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Rays' Draft goes mostly according to plan

Rays' Draft goes mostly according to plan

Rays' Draft goes mostly according to plan

ST. PETERSBURG -- The Rays started off the First-Year Player Draft on the right foot Thursday night, selecting a catcher they had their eyes on and a pitcher they did not expect to fall their way late in the first round.

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2013 Draft Central

Three days later, they believe they managed to keep up that pace throughout the 40-round Draft, which concluded Saturday night. They took 20-plus players from the college ranks along with more than a dozen high school players. They selected 24 pitchers, nine infielders, six outfielders and two catchers.

And the one thing that stood out to scouting director R.J. Harrison on Saturday night, after three days and 40 rounds and 41 picks, was that they picked the players they were most comfortable with -- that everything went according to plan, and sometimes better.

"We never had to reach down for players; we drafted players at or were able to get guys that we liked even at a higher level, that we would've considered at a higher level," Harrison said. "I would say this: We didn't get very many bad hops in this Draft. We never were in a position where we felt uncomfortable or we were scrambling. ... Off of our Draft board, we felt great about what we did."

That started at the top, with catcher Nick Ciuffo, the 21st overall pick selected out of Lexington (S.C.) High School. It is arguably the weakest position in Tampa Bay's system, and the club has never had a great deal of success drafting or developing front-line catchers. That is what made Ciuffo, a high-energy left-handed hitter who should remain behind the dish, such an appealing option to them.

"We think he is a really good prospect on both sides of the ball; the fact that he's a left-handed hitter helps," executive vice president of baseball operations Andrew Friedman said. "But it's an area throughout the industry that I think there's really a dearth of really good catching prospects. So to be able to add one that also hits from the left side is something that's really exciting for us."

And the Rays were just as excited to have a chance to pick University of Arkansas right-hander Ryne Stanek, rated by MLB.com as the No. 12 overall Draft prospect. Tampa Bay had been interested in Stanek since he was in high school -- Brian Hickman, the area scout who was on Ciuffo this year, was actually on Stanek back then -- and the Rays were at least prepared for the possibility that he might slip through the cracks and down to them with the 29th overall pick.

As patient as Tampa Bay is with its prospects, particularly its pitchers, Friedman acknowledged that Stanek's experience in the Southeastern Conference could help him reach the Majors before too long.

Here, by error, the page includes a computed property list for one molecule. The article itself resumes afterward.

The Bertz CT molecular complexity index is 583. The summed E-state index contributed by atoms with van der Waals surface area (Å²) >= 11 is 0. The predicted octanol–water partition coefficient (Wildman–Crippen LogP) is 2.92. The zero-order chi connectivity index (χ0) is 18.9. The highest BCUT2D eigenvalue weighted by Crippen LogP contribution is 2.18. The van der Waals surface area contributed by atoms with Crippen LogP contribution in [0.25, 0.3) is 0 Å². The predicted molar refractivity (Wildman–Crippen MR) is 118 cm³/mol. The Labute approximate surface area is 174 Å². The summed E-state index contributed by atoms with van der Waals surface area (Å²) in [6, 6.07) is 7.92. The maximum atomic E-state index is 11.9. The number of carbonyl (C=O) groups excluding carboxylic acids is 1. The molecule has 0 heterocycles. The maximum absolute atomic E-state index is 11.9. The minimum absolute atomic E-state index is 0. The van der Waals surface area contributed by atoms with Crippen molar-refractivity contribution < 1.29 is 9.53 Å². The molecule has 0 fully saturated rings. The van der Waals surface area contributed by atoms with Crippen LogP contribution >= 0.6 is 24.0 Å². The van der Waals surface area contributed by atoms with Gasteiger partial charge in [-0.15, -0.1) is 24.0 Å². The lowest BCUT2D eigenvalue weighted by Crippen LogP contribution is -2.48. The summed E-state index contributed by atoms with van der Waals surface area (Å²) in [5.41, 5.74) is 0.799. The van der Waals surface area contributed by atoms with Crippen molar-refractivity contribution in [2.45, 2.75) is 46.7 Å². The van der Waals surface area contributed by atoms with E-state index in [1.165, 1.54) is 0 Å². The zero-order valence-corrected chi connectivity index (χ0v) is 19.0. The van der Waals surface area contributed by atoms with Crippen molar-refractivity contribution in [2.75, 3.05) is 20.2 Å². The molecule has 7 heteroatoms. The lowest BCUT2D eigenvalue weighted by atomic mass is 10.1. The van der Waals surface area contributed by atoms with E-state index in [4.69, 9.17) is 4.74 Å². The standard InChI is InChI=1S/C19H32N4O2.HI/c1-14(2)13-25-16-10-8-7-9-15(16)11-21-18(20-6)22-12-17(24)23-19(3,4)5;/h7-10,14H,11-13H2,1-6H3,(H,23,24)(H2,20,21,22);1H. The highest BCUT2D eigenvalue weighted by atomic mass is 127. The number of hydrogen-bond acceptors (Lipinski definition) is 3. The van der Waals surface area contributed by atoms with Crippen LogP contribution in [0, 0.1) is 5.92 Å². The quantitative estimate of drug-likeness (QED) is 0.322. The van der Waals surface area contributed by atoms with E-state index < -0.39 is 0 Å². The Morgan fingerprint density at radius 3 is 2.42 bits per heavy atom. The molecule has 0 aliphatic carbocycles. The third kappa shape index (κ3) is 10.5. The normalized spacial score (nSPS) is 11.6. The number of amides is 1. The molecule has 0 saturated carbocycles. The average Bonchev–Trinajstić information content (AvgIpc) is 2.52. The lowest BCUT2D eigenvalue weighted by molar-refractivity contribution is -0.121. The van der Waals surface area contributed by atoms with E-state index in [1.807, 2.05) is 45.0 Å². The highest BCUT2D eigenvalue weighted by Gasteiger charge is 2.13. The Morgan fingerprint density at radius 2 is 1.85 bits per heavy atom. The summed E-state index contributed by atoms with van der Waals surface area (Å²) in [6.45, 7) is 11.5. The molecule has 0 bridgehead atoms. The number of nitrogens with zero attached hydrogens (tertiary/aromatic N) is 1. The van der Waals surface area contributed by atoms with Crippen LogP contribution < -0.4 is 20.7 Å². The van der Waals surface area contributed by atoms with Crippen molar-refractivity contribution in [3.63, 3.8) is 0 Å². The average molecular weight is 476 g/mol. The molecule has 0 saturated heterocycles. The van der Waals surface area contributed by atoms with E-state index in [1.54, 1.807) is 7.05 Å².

"I don't think we really fast-track anyone," Friedman said. "But on a relative scale, I think he has a chance to get here pretty quickly."

The Draft continued from there, with the Rays selecting high school shortstop Riley Unroe to round out Day 1 and athletic center fielder Thomas Milone to begin Day 2. They picked up a few players with recognizable baseball names -- Kean Wong and Aaron Griffin, most notably -- and a balanced group of players they hope to add to their player-development system as soon as possible.

And though the picks come quicker and the names shrink to a lower profile on Day 3, Harrison said the Rays' Draft room was no less involved on Saturday. On several occasions, he referenced two players currently thriving for Double-A Montgomery: center fielder Kevin Kiermaier and lefty reliever C.J. Riefenhauser. That is because Riefenhauser was taken in the 20th round of the 2010 Draft, and Kiermaier was picked 11 rounds after that.

In fact, when Harrison asked Friedman for his "pref list" entering Day 3, Friedman responded with a simple objective.

"He said, 'Get us another Kiermaier or Riefenhauser,'" Harrison said.

Of course, whether that happened Saturday remains to be seen. It usually takes at least a few years to properly evaluate the success or failure of a Draft. But from 11th-round pick Hunter Lockwood to 40th-rounder Ryan Henley, the Rays felt good about what they accomplished Saturday.

"We bear down all the way through," Harrison said. "It just takes one guy out of all this to pop through to change your whole Draft.

"I'm telling you, our guys did a great job, especially in the Draft room, of grinding through all the reports and any intel that we had to try to pull out the best of these guys. ... Because we're fortunate enough to have those extra [Minor League affiliates], we have an opportunity to give more guys opportunities. In the cases with a lot of these [college] senior players, they get an opportunity to go out and play and it's up to them to go out and impress player development enough to get invited back to Spring Training."

For that to happen, the Rays must first get those players signed and out on the field. That part of the process will earn the bulk of Harrison and his staff's focus from Saturday going forward. But after three days picking those 41 players, and countless hours before that spent evaluating them, Harrison could look back positively on the Rays' Draft as a whole.

"I thought the first day was outstanding, and I thought we rolled right into yesterday and kept it going," Harrison said. "I thought that we did a really good job today."

Adam Berry is a reporter for MLB.com. Follow him on Twitter at @adamdberry. This story was not subject to the approval of Major League Baseball or its clubs.

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{"event":["draft_central" ] }